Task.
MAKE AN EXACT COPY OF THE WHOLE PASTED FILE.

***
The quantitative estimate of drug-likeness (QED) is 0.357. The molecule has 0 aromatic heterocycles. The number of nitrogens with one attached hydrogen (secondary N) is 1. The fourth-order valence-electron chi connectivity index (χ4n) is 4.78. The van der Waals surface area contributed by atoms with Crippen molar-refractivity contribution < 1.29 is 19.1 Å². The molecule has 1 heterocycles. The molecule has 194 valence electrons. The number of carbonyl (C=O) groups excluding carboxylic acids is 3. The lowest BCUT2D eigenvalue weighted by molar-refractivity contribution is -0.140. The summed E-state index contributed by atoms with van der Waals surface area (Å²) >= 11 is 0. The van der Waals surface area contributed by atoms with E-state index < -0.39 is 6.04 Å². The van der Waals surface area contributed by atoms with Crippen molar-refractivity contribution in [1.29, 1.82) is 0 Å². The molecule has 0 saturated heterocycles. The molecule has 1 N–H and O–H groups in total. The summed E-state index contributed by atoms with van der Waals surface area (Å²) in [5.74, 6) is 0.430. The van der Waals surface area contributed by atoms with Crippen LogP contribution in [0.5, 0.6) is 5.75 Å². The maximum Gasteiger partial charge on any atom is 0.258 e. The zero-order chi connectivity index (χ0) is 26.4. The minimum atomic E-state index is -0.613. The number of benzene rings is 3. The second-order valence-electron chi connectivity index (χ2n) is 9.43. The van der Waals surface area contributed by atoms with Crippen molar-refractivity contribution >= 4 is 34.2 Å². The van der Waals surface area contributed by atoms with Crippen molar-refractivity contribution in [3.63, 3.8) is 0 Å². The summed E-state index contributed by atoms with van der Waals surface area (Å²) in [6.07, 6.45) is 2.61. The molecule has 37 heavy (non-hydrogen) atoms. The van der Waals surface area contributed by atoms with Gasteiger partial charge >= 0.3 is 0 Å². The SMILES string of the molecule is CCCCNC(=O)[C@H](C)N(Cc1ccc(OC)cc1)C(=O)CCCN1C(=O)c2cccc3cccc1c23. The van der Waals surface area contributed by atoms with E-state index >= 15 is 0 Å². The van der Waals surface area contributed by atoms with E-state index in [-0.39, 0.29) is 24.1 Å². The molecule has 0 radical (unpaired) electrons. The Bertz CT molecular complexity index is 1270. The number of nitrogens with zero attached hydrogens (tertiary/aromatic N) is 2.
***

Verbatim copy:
The quantitative estimate of drug-likeness (QED) is 0.357. The molecule has 0 aromatic heterocycles. The number of nitrogens with one attached hydrogen (secondary N) is 1. The fourth-order valence-electron chi connectivity index (χ4n) is 4.78. The van der Waals surface area contributed by atoms with Crippen molar-refractivity contribution < 1.29 is 19.1 Å². The molecule has 1 heterocycles. The molecule has 194 valence electrons. The number of carbonyl (C=O) groups excluding carboxylic acids is 3. The lowest BCUT2D eigenvalue weighted by molar-refractivity contribution is -0.140. The summed E-state index contributed by atoms with van der Waals surface area (Å²) >= 11 is 0. The van der Waals surface area contributed by atoms with E-state index < -0.39 is 6.04 Å². The van der Waals surface area contributed by atoms with Crippen molar-refractivity contribution in [1.29, 1.82) is 0 Å². The molecule has 0 saturated heterocycles. The molecule has 1 N–H and O–H groups in total. The summed E-state index contributed by atoms with van der Waals surface area (Å²) in [5.74, 6) is 0.430. The van der Waals surface area contributed by atoms with Crippen LogP contribution in [0.5, 0.6) is 5.75 Å². The maximum Gasteiger partial charge on any atom is 0.258 e. The zero-order chi connectivity index (χ0) is 26.4. The minimum atomic E-state index is -0.613. The number of benzene rings is 3. The second-order valence-electron chi connectivity index (χ2n) is 9.43. The van der Waals surface area contributed by atoms with Crippen molar-refractivity contribution >= 4 is 34.2 Å². The van der Waals surface area contributed by atoms with Crippen molar-refractivity contribution in [3.63, 3.8) is 0 Å². The summed E-state index contributed by atoms with van der Waals surface area (Å²) in [6.07, 6.45) is 2.61. The molecule has 37 heavy (non-hydrogen) atoms. The van der Waals surface area contributed by atoms with Gasteiger partial charge >= 0.3 is 0 Å². The SMILES string of the molecule is CCCCNC(=O)[C@H](C)N(Cc1ccc(OC)cc1)C(=O)CCCN1C(=O)c2cccc3cccc1c23. The van der Waals surface area contributed by atoms with E-state index >= 15 is 0 Å². The van der Waals surface area contributed by atoms with E-state index in [-0.39, 0.29) is 24.1 Å². The molecule has 0 radical (unpaired) electrons. The Bertz CT molecular complexity index is 1270. The number of nitrogens with zero attached hydrogens (tertiary/aromatic N) is 2.